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In Chinese, this can mean to lose one's love; to break up (in a romantic relationship); to feel jilted.
In Japanese Kanji, this means disappointed love, broken heart, unrequited love, or being lovelorn.
失戀 is also valid in old Korean Hanja, where is means unrequited love, unreturned love, a disappointment in love, or a broken heart.
Note: In modern Japan, they will tend to write the more simple 失恋 form instead of 失戀. If you order this from the Japanese master calligrapher, expect the more simple modern version to be written (unless you give us instructions to use the older or more traditional version).
First off, this should only be used in context of Japanese martial arts. In Chinese, it's a rather sad title (like a broken heart). In Chinese, the first character alone means destroyed, spoiled, ruined, injured, cruel, oppressive, savage, incomplete, disabled. However, in Japanese, it's remainder, leftover, balance, or lingering.
The second character means heart, mind, soul, or essence in both languages.
殘心 is one of the five spirits of the warrior (budo), and is often used as a Japanese martial arts tenet. Under that context, places such as the Budo Dojo define it this way: The spirit of zanshin is the state of the remaining or lingering spirit. It is often described as a sustained and heightened state of awareness and mental follow-through. However, true zanshin is a state of focus or concentration before, during, and after the execution of a technique, where a link or connection between uke and nage is preserved. Zanshin is the state of mind that allows us to stay spiritually connected, not only to a single attacker but to multiple attackers and even an entire context; a space, a time, an event.
In modern Japan (and Simplified Chinese), they use a different version of the first character, as seen to the right. Click on this character to the right instead of the button above if you want this modern Japanese version of lingering mind / zanshin.
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The following table may be helpful for those studying Chinese or Japanese...
|Title||Characters||Romaji (Romanized Japanese)||Various forms of Romanized Chinese|
|shitsuren||shī liàn / shi1 lian4 / shi lian / shilian||shih lien / shihlien|
|zan shin / zanshin||cán xīn / can2 xin1 / can xin / canxin||ts`an hsin / tsanhsin / tsan hsin|
|sàng hún shī pò|
sang4 hun2 shi1 po4
sang hun shi po
|sang hun shih p`o
sang hun shih po
|In some entries above you will see that characters have different versions above and below a line.|
In these cases, the characters above the line are Traditional Chinese, while the ones below are Simplified Chinese.
Below are some entries from our dictionary that may match your heart broken search...
If shown, 2nd row is Simp. Chinese
|Simple Dictionary Definition|
|shitsuren / しつれん||
(noun/participle) disappointed love; broken heart; unrequited love; being lovelorn
| shī yì / shi1 yi4
shitsui / しつい
(noun - becomes adjective with の) disappointment; despair; despondency; broken heart; adversity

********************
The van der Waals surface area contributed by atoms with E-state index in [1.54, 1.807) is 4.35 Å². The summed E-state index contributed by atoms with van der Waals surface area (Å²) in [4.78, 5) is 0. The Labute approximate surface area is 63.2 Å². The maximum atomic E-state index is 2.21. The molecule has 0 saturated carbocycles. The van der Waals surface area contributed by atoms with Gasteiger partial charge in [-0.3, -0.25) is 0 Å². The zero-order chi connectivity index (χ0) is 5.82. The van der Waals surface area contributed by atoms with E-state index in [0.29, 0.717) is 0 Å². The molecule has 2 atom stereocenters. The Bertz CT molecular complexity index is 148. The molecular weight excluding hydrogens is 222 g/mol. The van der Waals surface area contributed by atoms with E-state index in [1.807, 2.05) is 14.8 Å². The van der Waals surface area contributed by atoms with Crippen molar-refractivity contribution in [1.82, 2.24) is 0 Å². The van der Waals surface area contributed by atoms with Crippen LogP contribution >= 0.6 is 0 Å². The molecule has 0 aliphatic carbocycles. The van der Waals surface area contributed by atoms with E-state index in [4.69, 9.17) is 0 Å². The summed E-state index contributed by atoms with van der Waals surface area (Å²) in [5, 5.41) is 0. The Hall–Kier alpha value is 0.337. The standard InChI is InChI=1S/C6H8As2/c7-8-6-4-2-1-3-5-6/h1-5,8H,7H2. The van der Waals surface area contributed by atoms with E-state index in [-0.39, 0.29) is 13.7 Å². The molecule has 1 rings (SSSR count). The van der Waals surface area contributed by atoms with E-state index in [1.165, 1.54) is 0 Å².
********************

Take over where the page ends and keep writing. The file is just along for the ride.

|haren / はれん||
(See 失恋) disappointed love; broken heart; unrequited love; being lovelorn
|kujikeru / くじける||
(v1,vi) (1) (kana only) to be disheartened; to lose heart; to be dispirited; to be crushed (emotionally); (v1,vi) (2) (kana only) to be sprained; (v1,vi) (3) (kana only) to be snapped; to be broken
| shāng xīn zhì sǐ / shang1 xin1 zhi4 si3
shang hsin chih ssu
to grieve to death; to die of a broken-heart
|burookunhaato / burookunhato / ブロークンハート||
|burookun haato / burookun hato / ブロークン・ハート||
|burookunhaato;burookun haato / burookunhato;burookun hato / ブロークンハート;ブロークン・ハート||broken heart|
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All of our calligraphy wall scrolls are handmade.
When the calligrapher finishes creating your artwork, it is taken to my art mounting workshop in Beijing where a wall scroll is made by hand from a combination of silk, rice paper, and wood.
After we create your wall scroll, it takes at least two weeks for air mail delivery from Beijing to you.
Allow a few weeks for delivery. Rush service speeds it up by a week or two for $10!
When you select your calligraphy, you'll be taken to another page where you can choose various custom options.
The wall scroll that Sandy is holding in this picture is a "large size"
single-character wall scroll.
We also offer custom wall scrolls in small, medium, and an even-larger jumbo size.
Professional calligraphers are getting to be hard to find these days.
Instead of drawing characters by hand, the new generation in China merely type roman letters into their computer keyboards and pick the character that they want from a list that pops up.
There is some fear that true Chinese calligraphy may become a lost art in the coming years. Many art institutes in China are now promoting calligraphy programs in hopes of keeping this unique form of art alive.
Even with the teachings of a top-ranked calligrapher in China, my calligraphy will never be good enough to sell. I will leave that to the experts.
The same calligrapher who gave me those lessons also attracted a crowd of thousands and a TV crew as he created characters over 6-feet high. He happens to be ranked as one of the top 100 calligraphers in all of China. He is also one of very few that would actually attempt such a feat.
Check out my lists of Japanese Kanji Calligraphy Wall Scrolls and Old Korean Hanja Calligraphy Wall Scrolls.
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